PuppetMaster: And your unsympathetic side?

P3799N: Why chop a rotten tree when it needs only a push?

Thursday, March 15, 2018

The United States of Appalachia, however you pronounce it

Linguistic diversity rules. Southern accents, Northern accents, Midwestern accents, English accents, Spanish accents, Indian accents; white usages, black usages; foreign languages of all kinds: bring 'em on! They are all positive aspects of the rich parade of humanity. I say don't denigrate them; celebrate them. Don't spurn them; learn from them. There need be no "versus" in "diversity."

You might call it a branch of the Jim Wayne Miller school of literary humanism. Miller was a soft-spoken man raised in the country near Asheville, NC, who became both an award-winning poet best-known for his mountain-rooted "Brier" poems and also a professor of German and a translator of Goethe. He spoke once at a conference I attended at the Pine Mtn. Settlement School in Kentucky. What he said has never left me: everyone needs to hear the the stories of people from around the world, because it is the local that informs the universal; it is by sharing the common experience that we permeate the barrier of otherness. I think that is true not only of stories, but of the voices themselves telling them.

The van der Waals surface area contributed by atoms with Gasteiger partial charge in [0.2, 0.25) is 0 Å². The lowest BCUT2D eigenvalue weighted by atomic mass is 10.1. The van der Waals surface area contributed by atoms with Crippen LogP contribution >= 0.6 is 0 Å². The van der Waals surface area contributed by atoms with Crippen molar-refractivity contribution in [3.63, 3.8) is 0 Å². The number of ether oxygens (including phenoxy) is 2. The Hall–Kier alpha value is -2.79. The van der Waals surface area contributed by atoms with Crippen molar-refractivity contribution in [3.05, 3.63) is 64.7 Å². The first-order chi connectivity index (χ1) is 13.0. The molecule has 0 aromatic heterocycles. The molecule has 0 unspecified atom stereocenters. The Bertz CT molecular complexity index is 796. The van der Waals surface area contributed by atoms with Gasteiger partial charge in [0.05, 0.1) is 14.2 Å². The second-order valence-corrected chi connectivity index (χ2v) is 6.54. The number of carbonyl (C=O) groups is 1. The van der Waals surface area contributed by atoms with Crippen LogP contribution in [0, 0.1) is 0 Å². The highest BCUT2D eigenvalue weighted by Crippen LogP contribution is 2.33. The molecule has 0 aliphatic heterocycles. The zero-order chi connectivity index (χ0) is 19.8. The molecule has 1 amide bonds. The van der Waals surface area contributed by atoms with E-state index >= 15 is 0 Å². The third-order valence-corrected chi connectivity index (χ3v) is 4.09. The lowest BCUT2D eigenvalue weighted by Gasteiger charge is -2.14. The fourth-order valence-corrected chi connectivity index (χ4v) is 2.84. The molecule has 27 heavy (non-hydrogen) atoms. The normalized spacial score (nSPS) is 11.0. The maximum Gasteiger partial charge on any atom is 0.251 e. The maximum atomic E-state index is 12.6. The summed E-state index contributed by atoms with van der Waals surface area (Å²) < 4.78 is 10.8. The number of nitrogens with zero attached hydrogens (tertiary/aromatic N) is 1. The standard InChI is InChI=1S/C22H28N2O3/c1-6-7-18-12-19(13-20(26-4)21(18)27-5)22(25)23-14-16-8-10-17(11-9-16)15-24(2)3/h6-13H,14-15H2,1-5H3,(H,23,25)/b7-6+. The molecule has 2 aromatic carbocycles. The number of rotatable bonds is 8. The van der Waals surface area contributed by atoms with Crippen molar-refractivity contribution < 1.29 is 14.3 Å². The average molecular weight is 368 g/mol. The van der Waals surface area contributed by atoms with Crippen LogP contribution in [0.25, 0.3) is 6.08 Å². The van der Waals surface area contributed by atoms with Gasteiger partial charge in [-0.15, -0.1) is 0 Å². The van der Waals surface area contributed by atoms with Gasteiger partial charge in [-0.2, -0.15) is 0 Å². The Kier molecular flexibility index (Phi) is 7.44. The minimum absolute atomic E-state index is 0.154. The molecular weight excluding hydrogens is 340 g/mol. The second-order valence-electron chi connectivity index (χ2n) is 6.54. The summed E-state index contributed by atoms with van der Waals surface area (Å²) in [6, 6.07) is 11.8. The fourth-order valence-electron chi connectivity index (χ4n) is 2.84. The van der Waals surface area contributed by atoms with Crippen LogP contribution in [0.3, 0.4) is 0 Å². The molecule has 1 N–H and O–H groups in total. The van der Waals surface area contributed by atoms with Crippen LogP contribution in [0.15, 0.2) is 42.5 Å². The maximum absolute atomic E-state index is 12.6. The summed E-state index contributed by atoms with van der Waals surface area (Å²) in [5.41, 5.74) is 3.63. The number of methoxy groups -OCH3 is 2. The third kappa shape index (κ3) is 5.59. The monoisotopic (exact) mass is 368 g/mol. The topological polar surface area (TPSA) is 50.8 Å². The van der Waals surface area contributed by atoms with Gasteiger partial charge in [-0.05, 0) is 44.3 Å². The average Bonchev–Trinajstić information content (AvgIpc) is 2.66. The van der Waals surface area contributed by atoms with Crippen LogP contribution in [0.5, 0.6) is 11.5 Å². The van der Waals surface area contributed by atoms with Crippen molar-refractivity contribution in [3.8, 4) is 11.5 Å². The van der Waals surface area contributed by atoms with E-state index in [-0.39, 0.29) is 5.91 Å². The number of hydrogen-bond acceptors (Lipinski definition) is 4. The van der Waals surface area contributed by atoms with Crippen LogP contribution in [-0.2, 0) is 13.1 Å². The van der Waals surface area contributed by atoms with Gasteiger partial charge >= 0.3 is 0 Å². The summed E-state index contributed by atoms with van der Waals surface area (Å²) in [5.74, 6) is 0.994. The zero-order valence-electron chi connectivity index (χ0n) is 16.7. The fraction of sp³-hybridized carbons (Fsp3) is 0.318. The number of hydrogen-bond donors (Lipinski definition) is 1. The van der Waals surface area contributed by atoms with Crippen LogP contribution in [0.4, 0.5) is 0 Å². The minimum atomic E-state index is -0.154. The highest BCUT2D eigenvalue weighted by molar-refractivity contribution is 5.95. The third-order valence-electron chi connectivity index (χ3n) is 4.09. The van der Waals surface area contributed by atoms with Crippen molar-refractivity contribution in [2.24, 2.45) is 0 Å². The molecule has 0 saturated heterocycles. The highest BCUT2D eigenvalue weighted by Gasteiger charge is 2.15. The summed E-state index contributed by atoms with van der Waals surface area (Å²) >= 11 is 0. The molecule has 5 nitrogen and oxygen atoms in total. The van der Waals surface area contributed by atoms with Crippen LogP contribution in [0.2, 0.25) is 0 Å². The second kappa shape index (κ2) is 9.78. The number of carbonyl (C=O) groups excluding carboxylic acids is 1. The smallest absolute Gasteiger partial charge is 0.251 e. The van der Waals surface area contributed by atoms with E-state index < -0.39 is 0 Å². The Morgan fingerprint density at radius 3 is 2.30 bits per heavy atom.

Otherness, however, is the brute that seems always to shove its way onto the scene. Nothing quite shakes my faith in humanity like yet another video showing an "American" going ballistic on a complete stranger for having a "foreign" accent or speaking a "foreign" language. What kind of force motivates them? Is it ever justified?

It is a force not to be underestimated, even in connection with what might seem to be trivial matters. I speak from personal experience.

Of all the important issues in the world, the pronunciation of "Appalachia" might not seem to be a big deal. However, I can attest that there are those who consider it to be a matter of extreme importance. With them, it is a black and white issue: you are right, or you are wrong. And being wrong puts you at risk of being shunned or relegated to "enemy" status.